From sensory attributes to marketing hooks: Using laddering to understand consumer perceptions of red meat

I. Flight, C. G. Russell, I. Blossfeld, D. N. Cox

Research output: Contribution to journalArticlepeer-review

21 Citations (Scopus)

Abstract

Laddering is a practical qualitative method for uncovering consumers' motivations surrounding product choices (the means-end-chain model). Perceptions of attributes, consequences and values attributable to red meat (beef and lamb) were elicited in middle-aged (male 56; female 59) and "young" elderly (male 63; female 61) consumers in one-on-one interviews. Quantitative analysis using abstract categories revealed pictorial representations (hierarchical value maps) of the motivations for consuming red meat specific to the two consumer segments. For example, elderly females perceived lean red meat (attribute) to have the benefit of aiding weight control (physical consequence) which in turn provided a healthy life (psychosocial consequence) with the outcome enjoying life (value). These "ladders" have practical application in the construction of personally relevant promotional messages. Quantification of the strengths of constructs and linkages facilitates identification of new "hooks" or opportunities for potential products.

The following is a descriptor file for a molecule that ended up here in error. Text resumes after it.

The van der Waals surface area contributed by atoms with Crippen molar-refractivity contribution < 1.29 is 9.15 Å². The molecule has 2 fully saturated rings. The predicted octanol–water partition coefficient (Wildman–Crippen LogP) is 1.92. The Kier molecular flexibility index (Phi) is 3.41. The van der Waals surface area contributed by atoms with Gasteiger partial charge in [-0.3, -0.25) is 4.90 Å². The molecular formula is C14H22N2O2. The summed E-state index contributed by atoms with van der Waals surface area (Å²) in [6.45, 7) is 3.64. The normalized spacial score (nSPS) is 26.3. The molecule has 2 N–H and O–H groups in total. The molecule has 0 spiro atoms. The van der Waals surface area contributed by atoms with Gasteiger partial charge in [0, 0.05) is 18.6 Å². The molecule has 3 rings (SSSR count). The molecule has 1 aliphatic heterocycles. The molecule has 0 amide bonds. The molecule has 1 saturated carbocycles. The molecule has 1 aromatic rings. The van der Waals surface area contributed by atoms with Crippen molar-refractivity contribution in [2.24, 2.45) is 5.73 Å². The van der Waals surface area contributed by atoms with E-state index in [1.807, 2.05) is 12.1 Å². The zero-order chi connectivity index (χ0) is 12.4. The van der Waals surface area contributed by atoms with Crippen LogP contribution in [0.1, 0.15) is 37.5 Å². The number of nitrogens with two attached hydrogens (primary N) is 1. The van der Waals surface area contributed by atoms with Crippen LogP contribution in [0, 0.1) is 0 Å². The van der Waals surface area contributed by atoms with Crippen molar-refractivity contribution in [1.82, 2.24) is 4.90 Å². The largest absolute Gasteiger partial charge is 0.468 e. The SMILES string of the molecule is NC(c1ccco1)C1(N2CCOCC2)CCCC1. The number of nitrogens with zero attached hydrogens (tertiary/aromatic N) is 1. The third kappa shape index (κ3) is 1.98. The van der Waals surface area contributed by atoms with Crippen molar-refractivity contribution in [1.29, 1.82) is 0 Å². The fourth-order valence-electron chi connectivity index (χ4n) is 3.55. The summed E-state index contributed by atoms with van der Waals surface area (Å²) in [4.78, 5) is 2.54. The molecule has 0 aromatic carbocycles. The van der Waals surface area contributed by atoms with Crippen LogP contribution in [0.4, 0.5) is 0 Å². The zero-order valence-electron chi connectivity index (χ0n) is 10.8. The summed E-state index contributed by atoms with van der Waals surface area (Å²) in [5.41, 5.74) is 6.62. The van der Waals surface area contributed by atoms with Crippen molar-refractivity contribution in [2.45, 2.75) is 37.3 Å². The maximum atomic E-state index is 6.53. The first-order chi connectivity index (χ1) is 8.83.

Original languageEnglish
Pages (from-to)418-424
Number of pages7
JournalFood Australia
Volume55
Issue number9
Publication statusPublished - Sep 2003
Externally publishedYes

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